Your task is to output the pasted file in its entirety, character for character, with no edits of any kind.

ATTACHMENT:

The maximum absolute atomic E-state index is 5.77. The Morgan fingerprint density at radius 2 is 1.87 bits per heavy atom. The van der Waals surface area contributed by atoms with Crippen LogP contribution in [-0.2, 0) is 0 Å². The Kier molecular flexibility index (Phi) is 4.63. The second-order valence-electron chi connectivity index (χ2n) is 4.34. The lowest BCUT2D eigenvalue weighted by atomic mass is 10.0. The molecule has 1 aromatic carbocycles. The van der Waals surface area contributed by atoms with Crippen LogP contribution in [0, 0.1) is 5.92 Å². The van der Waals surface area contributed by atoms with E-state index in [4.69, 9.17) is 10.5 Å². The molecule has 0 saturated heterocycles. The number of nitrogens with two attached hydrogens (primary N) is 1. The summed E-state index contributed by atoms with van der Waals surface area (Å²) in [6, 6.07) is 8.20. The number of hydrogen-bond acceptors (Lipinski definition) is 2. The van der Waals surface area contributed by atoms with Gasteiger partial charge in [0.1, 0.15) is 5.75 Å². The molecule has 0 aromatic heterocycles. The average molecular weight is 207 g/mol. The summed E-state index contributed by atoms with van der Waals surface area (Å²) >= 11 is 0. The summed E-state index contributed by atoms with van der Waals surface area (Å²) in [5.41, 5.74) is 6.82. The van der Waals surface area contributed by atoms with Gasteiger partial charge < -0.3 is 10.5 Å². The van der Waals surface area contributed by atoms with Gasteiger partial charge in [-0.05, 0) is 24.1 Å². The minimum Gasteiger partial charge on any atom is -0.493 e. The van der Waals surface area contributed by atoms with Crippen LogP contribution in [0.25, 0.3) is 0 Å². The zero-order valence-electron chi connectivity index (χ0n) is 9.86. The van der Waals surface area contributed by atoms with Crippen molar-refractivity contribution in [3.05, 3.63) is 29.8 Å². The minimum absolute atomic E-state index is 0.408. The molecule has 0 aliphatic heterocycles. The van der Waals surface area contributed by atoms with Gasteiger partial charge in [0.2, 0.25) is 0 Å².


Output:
The maximum absolute atomic E-state index is 5.77. The Morgan fingerprint density at radius 2 is 1.87 bits per heavy atom. The van der Waals surface area contributed by atoms with Crippen LogP contribution in [-0.2, 0) is 0 Å². The Kier molecular flexibility index (Phi) is 4.63. The second-order valence-electron chi connectivity index (χ2n) is 4.34. The lowest BCUT2D eigenvalue weighted by atomic mass is 10.0. The molecule has 1 aromatic carbocycles. The van der Waals surface area contributed by atoms with Crippen LogP contribution in [0, 0.1) is 5.92 Å². The van der Waals surface area contributed by atoms with E-state index in [4.69, 9.17) is 10.5 Å². The molecule has 0 saturated heterocycles. The number of nitrogens with two attached hydrogens (primary N) is 1. The summed E-state index contributed by atoms with van der Waals surface area (Å²) in [6, 6.07) is 8.20. The number of hydrogen-bond acceptors (Lipinski definition) is 2. The van der Waals surface area contributed by atoms with Gasteiger partial charge in [0.1, 0.15) is 5.75 Å². The molecule has 0 aromatic heterocycles. The average molecular weight is 207 g/mol. The summed E-state index contributed by atoms with van der Waals surface area (Å²) >= 11 is 0. The summed E-state index contributed by atoms with van der Waals surface area (Å²) in [5.41, 5.74) is 6.82. The van der Waals surface area contributed by atoms with Gasteiger partial charge < -0.3 is 10.5 Å². The van der Waals surface area contributed by atoms with Gasteiger partial charge in [-0.05, 0) is 24.1 Å². The minimum Gasteiger partial charge on any atom is -0.493 e. The van der Waals surface area contributed by atoms with Crippen LogP contribution in [0.25, 0.3) is 0 Å². The zero-order valence-electron chi connectivity index (χ0n) is 9.86. The van der Waals surface area contributed by atoms with Crippen molar-refractivity contribution in [3.05, 3.63) is 29.8 Å². The minimum absolute atomic E-state index is 0.408. The molecule has 0 aliphatic heterocycles. The van der Waals surface area contributed by atoms with Gasteiger partial charge in [0.2, 0.25) is 0 Å².